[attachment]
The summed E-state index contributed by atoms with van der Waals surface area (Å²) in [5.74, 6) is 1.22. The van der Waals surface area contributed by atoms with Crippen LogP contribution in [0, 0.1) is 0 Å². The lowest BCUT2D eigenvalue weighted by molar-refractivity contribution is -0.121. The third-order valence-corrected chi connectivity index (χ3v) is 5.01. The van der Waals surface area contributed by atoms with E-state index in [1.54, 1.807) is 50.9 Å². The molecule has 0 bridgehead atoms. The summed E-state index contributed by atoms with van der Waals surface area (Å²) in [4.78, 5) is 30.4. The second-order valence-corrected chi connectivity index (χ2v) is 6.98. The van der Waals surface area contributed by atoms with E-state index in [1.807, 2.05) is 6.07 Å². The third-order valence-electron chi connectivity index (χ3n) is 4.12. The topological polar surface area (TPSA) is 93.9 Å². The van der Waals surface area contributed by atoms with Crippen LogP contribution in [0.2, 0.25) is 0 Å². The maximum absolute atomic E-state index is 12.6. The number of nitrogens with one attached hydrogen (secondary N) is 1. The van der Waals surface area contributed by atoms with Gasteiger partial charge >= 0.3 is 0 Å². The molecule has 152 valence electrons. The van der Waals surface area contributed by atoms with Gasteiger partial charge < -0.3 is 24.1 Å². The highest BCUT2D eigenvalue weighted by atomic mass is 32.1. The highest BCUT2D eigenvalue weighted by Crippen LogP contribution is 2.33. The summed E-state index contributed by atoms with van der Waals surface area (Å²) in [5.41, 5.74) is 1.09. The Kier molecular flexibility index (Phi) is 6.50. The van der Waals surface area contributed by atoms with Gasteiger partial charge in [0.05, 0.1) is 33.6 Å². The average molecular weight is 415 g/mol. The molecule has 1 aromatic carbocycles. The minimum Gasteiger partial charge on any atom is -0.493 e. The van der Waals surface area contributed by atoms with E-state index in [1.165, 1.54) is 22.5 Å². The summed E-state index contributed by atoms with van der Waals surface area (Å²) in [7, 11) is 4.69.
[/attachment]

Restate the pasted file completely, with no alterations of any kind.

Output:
The summed E-state index contributed by atoms with van der Waals surface area (Å²) in [5.74, 6) is 1.22. The van der Waals surface area contributed by atoms with Crippen LogP contribution in [0, 0.1) is 0 Å². The lowest BCUT2D eigenvalue weighted by molar-refractivity contribution is -0.121. The third-order valence-corrected chi connectivity index (χ3v) is 5.01. The van der Waals surface area contributed by atoms with E-state index in [1.54, 1.807) is 50.9 Å². The molecule has 0 bridgehead atoms. The summed E-state index contributed by atoms with van der Waals surface area (Å²) in [4.78, 5) is 30.4. The second-order valence-corrected chi connectivity index (χ2v) is 6.98. The van der Waals surface area contributed by atoms with E-state index in [1.807, 2.05) is 6.07 Å². The third-order valence-electron chi connectivity index (χ3n) is 4.12. The topological polar surface area (TPSA) is 93.9 Å². The van der Waals surface area contributed by atoms with Crippen LogP contribution in [0.2, 0.25) is 0 Å². The maximum absolute atomic E-state index is 12.6. The number of nitrogens with one attached hydrogen (secondary N) is 1. The van der Waals surface area contributed by atoms with Gasteiger partial charge >= 0.3 is 0 Å². The molecule has 152 valence electrons. The van der Waals surface area contributed by atoms with Gasteiger partial charge < -0.3 is 24.1 Å². The highest BCUT2D eigenvalue weighted by atomic mass is 32.1. The highest BCUT2D eigenvalue weighted by Crippen LogP contribution is 2.33. The summed E-state index contributed by atoms with van der Waals surface area (Å²) in [5.41, 5.74) is 1.09. The Kier molecular flexibility index (Phi) is 6.50. The van der Waals surface area contributed by atoms with Gasteiger partial charge in [0.05, 0.1) is 33.6 Å². The average molecular weight is 415 g/mol. The molecule has 1 aromatic carbocycles. The minimum Gasteiger partial charge on any atom is -0.493 e. The van der Waals surface area contributed by atoms with E-state index in [1.165, 1.54) is 22.5 Å². The summed E-state index contributed by atoms with van der Waals surface area (Å²) in [7, 11) is 4.69.